If you liked them, how your heart might have lifted 
to see their neat trapezium shapes studding
the wall like a newly landed flight of jet
ornaments, the intensity of their black
gloss, with secret blues and greens half-glinting through, 
and the glass wings, not so unlike those of bees—

if you could bring yourself; if they occupied
a niche in creation nudged fractionally
      because it’s not their present forms, it’s 
their larval incarnations that you can’t stop
heaving into view, white nests moistly seething
in a dead pigeon or a newspaper-wrapped
package leaking beside a path (but enough—
the others will kindly absent themselves, please!)

And wondering what, where—under the floorboards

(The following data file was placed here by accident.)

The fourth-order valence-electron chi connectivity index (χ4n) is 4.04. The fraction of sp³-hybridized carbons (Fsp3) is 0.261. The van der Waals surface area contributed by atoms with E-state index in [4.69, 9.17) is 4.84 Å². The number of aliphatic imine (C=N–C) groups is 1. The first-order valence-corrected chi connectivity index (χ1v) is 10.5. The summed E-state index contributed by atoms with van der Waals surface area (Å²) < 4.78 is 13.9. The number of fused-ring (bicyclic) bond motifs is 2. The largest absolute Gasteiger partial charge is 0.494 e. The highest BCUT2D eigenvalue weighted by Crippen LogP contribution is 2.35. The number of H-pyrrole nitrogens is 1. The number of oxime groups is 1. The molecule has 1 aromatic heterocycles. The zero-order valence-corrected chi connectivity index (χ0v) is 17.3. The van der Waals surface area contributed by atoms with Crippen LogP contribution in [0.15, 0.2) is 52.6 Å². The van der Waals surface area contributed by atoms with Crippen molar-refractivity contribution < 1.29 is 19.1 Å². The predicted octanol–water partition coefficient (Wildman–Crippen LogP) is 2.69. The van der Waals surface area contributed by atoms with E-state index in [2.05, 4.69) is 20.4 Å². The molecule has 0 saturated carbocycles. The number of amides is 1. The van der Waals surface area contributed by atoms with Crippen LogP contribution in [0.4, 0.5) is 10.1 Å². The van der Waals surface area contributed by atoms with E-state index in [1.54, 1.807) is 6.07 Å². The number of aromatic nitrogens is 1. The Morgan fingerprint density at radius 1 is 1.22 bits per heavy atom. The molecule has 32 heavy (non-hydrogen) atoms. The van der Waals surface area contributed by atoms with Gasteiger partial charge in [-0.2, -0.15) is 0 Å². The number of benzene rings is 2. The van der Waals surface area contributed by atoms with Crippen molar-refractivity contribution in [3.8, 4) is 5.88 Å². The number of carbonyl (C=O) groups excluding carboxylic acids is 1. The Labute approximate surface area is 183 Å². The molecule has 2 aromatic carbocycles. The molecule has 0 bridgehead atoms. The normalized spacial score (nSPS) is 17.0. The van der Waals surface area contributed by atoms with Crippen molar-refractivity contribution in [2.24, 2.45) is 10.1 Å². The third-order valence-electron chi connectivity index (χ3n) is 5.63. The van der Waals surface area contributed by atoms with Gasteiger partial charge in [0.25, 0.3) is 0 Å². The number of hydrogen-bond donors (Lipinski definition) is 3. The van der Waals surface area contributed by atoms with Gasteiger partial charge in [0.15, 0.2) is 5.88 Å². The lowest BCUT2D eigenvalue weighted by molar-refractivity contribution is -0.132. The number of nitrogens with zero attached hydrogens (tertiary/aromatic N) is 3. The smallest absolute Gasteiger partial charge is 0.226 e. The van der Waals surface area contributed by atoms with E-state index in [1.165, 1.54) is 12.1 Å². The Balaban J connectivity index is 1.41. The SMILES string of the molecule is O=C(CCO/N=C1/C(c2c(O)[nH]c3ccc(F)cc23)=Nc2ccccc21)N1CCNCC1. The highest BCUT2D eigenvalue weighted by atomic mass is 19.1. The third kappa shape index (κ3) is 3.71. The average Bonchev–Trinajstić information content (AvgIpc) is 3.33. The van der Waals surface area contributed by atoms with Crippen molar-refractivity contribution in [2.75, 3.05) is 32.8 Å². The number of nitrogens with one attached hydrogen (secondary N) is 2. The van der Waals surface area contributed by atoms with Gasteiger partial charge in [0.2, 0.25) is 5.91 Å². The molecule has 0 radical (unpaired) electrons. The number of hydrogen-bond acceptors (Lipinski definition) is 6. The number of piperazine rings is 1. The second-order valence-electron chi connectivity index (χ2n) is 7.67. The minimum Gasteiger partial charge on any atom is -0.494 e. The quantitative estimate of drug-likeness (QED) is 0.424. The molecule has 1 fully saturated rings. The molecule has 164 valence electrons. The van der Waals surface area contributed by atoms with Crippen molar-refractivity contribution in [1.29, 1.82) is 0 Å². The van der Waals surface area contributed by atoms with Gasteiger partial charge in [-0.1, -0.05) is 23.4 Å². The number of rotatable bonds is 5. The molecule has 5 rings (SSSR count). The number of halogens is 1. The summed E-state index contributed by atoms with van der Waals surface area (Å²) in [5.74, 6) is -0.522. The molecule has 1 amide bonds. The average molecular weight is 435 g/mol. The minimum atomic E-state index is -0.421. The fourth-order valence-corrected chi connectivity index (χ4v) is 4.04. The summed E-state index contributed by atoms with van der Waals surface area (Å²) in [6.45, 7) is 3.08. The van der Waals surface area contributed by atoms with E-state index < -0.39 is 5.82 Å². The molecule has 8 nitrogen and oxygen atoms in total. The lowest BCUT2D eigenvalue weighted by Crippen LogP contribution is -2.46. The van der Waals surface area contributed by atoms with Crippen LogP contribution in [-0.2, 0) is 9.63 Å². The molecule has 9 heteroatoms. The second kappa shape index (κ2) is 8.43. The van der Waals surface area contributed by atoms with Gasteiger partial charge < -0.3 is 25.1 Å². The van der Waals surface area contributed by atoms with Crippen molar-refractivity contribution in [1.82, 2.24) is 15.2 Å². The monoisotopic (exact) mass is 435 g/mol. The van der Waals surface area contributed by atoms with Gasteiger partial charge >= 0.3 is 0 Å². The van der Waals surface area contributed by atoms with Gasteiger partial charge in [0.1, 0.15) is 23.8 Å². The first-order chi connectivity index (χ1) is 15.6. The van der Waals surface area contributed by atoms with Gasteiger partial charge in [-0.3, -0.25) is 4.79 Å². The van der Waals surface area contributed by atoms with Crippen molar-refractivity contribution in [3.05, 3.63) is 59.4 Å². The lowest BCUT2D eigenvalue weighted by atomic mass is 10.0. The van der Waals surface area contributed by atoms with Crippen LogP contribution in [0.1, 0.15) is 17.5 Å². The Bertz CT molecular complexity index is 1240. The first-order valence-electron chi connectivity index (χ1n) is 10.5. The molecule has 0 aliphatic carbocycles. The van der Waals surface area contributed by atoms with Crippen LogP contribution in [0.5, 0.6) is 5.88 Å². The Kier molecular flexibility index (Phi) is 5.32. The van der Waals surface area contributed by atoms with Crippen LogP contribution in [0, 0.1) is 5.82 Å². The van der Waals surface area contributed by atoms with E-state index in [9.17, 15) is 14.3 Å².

or behind the freezer—suddenly hatched these.

Fleur Adcock was born in New Zealand but has lived in England since 1963. Her collections of poetry are Poems 1960-2000 (Bloodaxe, 2000), Dragon Talk (Bloodaxe, 2010) and Glass Wings,(Bloodaxe and VUP, 2013). She has also published translations from Romanian and medieval Latin poetry, and edited several anthologies, including The Faber Book of 20th Century Women's Poetry. In 2006 she was awarded the Queens Gold Medal for Poetry.

Adcock comments: ‘I wrote “Blowflies” in July 2011 as part of a sequence called “My Life with Arthropods”, mostly devoted to insects. It includes the phrase “glass wings”, which was to become the title of the collection of poems in which the sequence appeared in 2013. I have always been fascinated by insects and their like, and had come to realise that fascination need not preclude distaste: it‘s perfectly possible to enjoy describing a creature from a purely aesthetic point of view even if you don't like it.’

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Bloodaxe Books author page
Victoria University Press author page
Contemporary Writers author page